My dad always used to say that there is never a right time or a wrong time to buy real estate. When you’re ready, you just go for it because you can never predict what is going to happen two weeks, two months, or two years from now. He said the same thing about having children – if you wait until all the conditions are “perfect,” you’ll just never do it because perfect conditions are impossible to achieve. (I’m leaving out the, “You’re no spring chicken anymore,” statement he made when I was all of 29…). In other words, both are acts of faith – and no small amount of bravado.
I’ve found the same to be true of traveling abroad with children. Phil and I debated about the “right time” to take the kids abroad, and before this Italy trip came into conception, we both assumed it would be when they were at least adolescents. Younger kids, we thought, can’t appreciate the history, art, architecture and culture enough to make it worth the expense.
What happened in the interim was a perfect storm of events and considerations that landed us here in Italy this summer, but I must admit that the primary factor was that I was desperately missing Europe and didn’t want to stay away any longer. Europe is a big part of both of our lives, so I figured we could find a way to fit the kids in to life rather than fit life around the kids, if that makes sense.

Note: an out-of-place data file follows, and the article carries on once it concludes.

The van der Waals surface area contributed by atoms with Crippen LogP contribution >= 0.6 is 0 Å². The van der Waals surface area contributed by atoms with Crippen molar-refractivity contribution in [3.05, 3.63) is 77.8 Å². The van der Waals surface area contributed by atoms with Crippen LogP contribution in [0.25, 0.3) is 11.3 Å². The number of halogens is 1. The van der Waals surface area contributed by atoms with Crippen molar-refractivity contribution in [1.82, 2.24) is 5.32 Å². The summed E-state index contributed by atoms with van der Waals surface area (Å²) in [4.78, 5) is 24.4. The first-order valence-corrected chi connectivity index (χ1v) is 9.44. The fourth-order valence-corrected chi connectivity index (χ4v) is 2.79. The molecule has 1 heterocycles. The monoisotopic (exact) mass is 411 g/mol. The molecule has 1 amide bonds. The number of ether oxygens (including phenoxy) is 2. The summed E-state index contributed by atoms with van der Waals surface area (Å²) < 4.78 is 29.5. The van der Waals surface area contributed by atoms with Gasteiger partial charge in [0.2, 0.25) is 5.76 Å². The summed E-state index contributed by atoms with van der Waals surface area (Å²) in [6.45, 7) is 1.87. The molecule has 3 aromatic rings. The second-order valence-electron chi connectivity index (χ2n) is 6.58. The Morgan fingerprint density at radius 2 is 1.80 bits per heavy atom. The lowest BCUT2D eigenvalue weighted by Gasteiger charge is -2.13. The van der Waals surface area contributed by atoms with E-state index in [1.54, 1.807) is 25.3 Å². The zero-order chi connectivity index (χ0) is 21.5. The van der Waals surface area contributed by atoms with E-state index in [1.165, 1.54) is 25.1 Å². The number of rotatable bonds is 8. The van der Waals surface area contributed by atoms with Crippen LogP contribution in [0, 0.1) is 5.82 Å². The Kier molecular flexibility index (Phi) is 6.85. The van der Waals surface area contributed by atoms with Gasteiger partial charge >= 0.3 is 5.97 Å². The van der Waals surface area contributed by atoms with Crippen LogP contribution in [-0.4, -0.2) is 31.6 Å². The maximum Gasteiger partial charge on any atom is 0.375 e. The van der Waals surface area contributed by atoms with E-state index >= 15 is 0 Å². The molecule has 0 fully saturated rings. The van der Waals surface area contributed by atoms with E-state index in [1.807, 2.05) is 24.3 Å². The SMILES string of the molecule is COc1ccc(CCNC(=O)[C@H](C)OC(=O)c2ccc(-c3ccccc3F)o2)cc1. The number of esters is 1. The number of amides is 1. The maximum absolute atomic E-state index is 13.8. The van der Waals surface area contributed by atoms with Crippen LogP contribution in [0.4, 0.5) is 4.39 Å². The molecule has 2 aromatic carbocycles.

The kids have been having an amazing time, but Em asked me a question yesterday that cemented it for me:
“Mommy, how many more years until I’m thirteen?”
I almost choked on the answer – five years. Then later I realized it’s really 4 and a half.
FOUR AND A HALF YEARS, PEOPLE!!! How is that possible?!? I have always joked that she was zero going on sixteen coming out of the womb, but now it’s just not funny anymore.
What is my point? Well, it’s true that the kids don’t always appreciate the history, art and architecture as much as an adult or even a teenager would. Perhaps they think it’s just as big of a deal to be given a whole can of Coke on a hot day than to see the Leaning Tower of Pisa or to see the big fish in Portofino harbor instead of the harbor itself. The significant upside is that they are also still interested in their parents. To them, the sun still rises and sets with us, and they actually want to spend almost all of their time in our company. All too soon, that will change.
I took the kids to the Cinque Terre today. The experience was vastly different from the day I went by myself and hiked from village-to-village. This time, we spent most of the day on the beach in Monterosso. We rented a paddle boat that had a slide built right onto it. The slide curved around the boat and landed us right into the sea. It was goofy and ridiculously fun. It was also probably something Em wouldn’t be caught dead doing once she gets self-conscious about her looks and about boys. Unfortunately, I know from whence she comes and that those days are not so far in the future.
But for today they were just kids on the beach swimming, building sand castles, searching for sea glass and eating gelato. Also, we happened to be in Italy.
Best of both worlds if you ask me.